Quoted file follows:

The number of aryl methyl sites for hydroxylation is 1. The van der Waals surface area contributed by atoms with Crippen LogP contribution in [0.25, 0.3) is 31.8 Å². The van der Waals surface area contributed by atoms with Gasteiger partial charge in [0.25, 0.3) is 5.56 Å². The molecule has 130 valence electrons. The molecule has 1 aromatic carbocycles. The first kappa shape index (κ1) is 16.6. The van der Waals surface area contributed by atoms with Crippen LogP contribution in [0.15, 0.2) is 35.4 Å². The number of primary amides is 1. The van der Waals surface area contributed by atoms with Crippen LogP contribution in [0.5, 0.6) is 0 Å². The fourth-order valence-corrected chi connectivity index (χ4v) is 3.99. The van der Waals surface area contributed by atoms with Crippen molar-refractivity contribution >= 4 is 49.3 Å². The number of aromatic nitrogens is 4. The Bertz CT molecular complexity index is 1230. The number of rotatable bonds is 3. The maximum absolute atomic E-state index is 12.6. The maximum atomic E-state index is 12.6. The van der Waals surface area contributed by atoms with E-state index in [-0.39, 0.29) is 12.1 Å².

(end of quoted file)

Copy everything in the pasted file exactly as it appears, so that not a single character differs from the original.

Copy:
The number of aryl methyl sites for hydroxylation is 1. The van der Waals surface area contributed by atoms with Crippen LogP contribution in [0.25, 0.3) is 31.8 Å². The van der Waals surface area contributed by atoms with Gasteiger partial charge in [0.25, 0.3) is 5.56 Å². The molecule has 130 valence electrons. The molecule has 1 aromatic carbocycles. The first kappa shape index (κ1) is 16.6. The van der Waals surface area contributed by atoms with Crippen LogP contribution in [0.15, 0.2) is 35.4 Å². The number of primary amides is 1. The van der Waals surface area contributed by atoms with Crippen LogP contribution in [0.5, 0.6) is 0 Å². The fourth-order valence-corrected chi connectivity index (χ4v) is 3.99. The van der Waals surface area contributed by atoms with Crippen molar-refractivity contribution >= 4 is 49.3 Å². The number of aromatic nitrogens is 4. The Bertz CT molecular complexity index is 1230. The number of rotatable bonds is 3. The maximum absolute atomic E-state index is 12.6. The maximum atomic E-state index is 12.6. The van der Waals surface area contributed by atoms with E-state index in [-0.39, 0.29) is 12.1 Å².